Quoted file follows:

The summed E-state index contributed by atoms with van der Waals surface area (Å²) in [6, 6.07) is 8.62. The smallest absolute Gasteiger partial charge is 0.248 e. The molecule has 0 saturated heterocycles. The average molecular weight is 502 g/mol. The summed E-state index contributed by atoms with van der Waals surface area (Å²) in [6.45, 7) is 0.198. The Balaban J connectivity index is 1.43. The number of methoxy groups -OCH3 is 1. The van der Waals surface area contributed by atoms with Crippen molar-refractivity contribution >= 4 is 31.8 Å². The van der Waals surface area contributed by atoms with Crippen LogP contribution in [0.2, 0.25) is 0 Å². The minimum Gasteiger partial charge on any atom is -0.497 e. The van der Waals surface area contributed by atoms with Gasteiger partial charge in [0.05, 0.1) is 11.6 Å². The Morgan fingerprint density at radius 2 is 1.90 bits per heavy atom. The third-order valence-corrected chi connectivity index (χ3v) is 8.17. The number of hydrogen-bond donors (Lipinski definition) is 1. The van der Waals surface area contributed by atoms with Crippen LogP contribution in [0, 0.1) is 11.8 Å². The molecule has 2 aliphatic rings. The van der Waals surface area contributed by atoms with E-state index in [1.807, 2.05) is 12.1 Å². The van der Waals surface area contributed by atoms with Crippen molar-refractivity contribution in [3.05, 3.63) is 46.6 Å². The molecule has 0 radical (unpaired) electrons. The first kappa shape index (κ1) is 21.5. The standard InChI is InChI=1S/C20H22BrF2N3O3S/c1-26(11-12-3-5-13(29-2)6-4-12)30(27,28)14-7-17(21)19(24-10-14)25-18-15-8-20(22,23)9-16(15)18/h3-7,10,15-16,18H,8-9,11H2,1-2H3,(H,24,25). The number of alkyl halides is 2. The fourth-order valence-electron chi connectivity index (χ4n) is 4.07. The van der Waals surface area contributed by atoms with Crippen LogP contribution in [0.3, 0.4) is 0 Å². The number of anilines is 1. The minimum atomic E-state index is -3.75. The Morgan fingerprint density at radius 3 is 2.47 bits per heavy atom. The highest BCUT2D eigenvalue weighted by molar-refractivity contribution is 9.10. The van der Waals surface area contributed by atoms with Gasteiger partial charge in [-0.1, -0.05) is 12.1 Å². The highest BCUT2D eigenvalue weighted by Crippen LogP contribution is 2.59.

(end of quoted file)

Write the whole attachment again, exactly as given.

The summed E-state index contributed by atoms with van der Waals surface area (Å²) in [6, 6.07) is 8.62. The smallest absolute Gasteiger partial charge is 0.248 e. The molecule has 0 saturated heterocycles. The average molecular weight is 502 g/mol. The summed E-state index contributed by atoms with van der Waals surface area (Å²) in [6.45, 7) is 0.198. The Balaban J connectivity index is 1.43. The number of methoxy groups -OCH3 is 1. The van der Waals surface area contributed by atoms with Crippen molar-refractivity contribution >= 4 is 31.8 Å². The van der Waals surface area contributed by atoms with Crippen LogP contribution in [0.2, 0.25) is 0 Å². The minimum Gasteiger partial charge on any atom is -0.497 e. The van der Waals surface area contributed by atoms with Gasteiger partial charge in [0.05, 0.1) is 11.6 Å². The Morgan fingerprint density at radius 2 is 1.90 bits per heavy atom. The third-order valence-corrected chi connectivity index (χ3v) is 8.17. The number of hydrogen-bond donors (Lipinski definition) is 1. The van der Waals surface area contributed by atoms with Crippen LogP contribution in [0, 0.1) is 11.8 Å². The molecule has 2 aliphatic rings. The van der Waals surface area contributed by atoms with E-state index in [1.807, 2.05) is 12.1 Å². The van der Waals surface area contributed by atoms with Crippen molar-refractivity contribution in [3.05, 3.63) is 46.6 Å². The molecule has 0 radical (unpaired) electrons. The first kappa shape index (κ1) is 21.5. The standard InChI is InChI=1S/C20H22BrF2N3O3S/c1-26(11-12-3-5-13(29-2)6-4-12)30(27,28)14-7-17(21)19(24-10-14)25-18-15-8-20(22,23)9-16(15)18/h3-7,10,15-16,18H,8-9,11H2,1-2H3,(H,24,25). The number of alkyl halides is 2. The fourth-order valence-electron chi connectivity index (χ4n) is 4.07. The van der Waals surface area contributed by atoms with Crippen LogP contribution in [0.3, 0.4) is 0 Å². The number of anilines is 1. The minimum atomic E-state index is -3.75. The Morgan fingerprint density at radius 3 is 2.47 bits per heavy atom. The highest BCUT2D eigenvalue weighted by molar-refractivity contribution is 9.10. The van der Waals surface area contributed by atoms with Gasteiger partial charge in [-0.1, -0.05) is 12.1 Å². The highest BCUT2D eigenvalue weighted by Crippen LogP contribution is 2.59.